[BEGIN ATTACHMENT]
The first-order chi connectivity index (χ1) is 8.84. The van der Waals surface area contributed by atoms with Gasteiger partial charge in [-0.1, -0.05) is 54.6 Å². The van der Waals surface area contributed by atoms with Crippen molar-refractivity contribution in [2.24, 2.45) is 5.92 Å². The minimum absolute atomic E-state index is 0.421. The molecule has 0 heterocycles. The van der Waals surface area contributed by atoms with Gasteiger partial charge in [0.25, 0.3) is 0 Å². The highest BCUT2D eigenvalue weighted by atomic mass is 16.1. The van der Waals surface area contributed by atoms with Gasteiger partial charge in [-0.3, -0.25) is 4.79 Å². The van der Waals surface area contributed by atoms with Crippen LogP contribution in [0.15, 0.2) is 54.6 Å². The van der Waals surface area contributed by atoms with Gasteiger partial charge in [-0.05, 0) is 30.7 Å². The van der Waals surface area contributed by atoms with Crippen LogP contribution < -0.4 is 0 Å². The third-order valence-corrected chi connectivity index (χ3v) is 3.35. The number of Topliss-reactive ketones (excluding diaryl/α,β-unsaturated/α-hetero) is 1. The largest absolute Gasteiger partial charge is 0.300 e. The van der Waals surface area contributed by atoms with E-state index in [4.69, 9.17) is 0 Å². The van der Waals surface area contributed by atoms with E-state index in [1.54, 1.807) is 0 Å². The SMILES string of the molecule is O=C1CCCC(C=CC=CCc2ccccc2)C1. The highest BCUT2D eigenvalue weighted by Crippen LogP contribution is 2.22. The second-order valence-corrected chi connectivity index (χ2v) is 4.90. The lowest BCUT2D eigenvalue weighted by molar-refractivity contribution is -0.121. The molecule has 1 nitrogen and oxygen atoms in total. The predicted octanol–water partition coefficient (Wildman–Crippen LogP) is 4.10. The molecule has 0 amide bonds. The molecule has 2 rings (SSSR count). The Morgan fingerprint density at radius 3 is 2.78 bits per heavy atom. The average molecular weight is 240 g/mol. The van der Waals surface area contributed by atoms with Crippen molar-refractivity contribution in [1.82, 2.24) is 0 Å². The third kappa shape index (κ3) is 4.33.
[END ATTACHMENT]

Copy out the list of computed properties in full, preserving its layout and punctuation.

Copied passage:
The first-order chi connectivity index (χ1) is 8.84. The van der Waals surface area contributed by atoms with Gasteiger partial charge in [-0.1, -0.05) is 54.6 Å². The van der Waals surface area contributed by atoms with Crippen molar-refractivity contribution in [2.24, 2.45) is 5.92 Å². The minimum absolute atomic E-state index is 0.421. The molecule has 0 heterocycles. The van der Waals surface area contributed by atoms with Gasteiger partial charge in [0.25, 0.3) is 0 Å². The highest BCUT2D eigenvalue weighted by atomic mass is 16.1. The van der Waals surface area contributed by atoms with Gasteiger partial charge in [-0.3, -0.25) is 4.79 Å². The van der Waals surface area contributed by atoms with Crippen LogP contribution in [0.15, 0.2) is 54.6 Å². The van der Waals surface area contributed by atoms with Gasteiger partial charge in [-0.05, 0) is 30.7 Å². The van der Waals surface area contributed by atoms with Crippen LogP contribution < -0.4 is 0 Å². The third-order valence-corrected chi connectivity index (χ3v) is 3.35. The number of Topliss-reactive ketones (excluding diaryl/α,β-unsaturated/α-hetero) is 1. The largest absolute Gasteiger partial charge is 0.300 e. The van der Waals surface area contributed by atoms with E-state index in [4.69, 9.17) is 0 Å². The van der Waals surface area contributed by atoms with E-state index in [1.54, 1.807) is 0 Å². The SMILES string of the molecule is O=C1CCCC(C=CC=CCc2ccccc2)C1. The highest BCUT2D eigenvalue weighted by Crippen LogP contribution is 2.22. The second-order valence-corrected chi connectivity index (χ2v) is 4.90. The lowest BCUT2D eigenvalue weighted by molar-refractivity contribution is -0.121. The molecule has 1 nitrogen and oxygen atoms in total. The predicted octanol–water partition coefficient (Wildman–Crippen LogP) is 4.10. The molecule has 0 amide bonds. The molecule has 2 rings (SSSR count). The Morgan fingerprint density at radius 3 is 2.78 bits per heavy atom. The average molecular weight is 240 g/mol. The van der Waals surface area contributed by atoms with Crippen molar-refractivity contribution in [1.82, 2.24) is 0 Å². The third kappa shape index (κ3) is 4.33.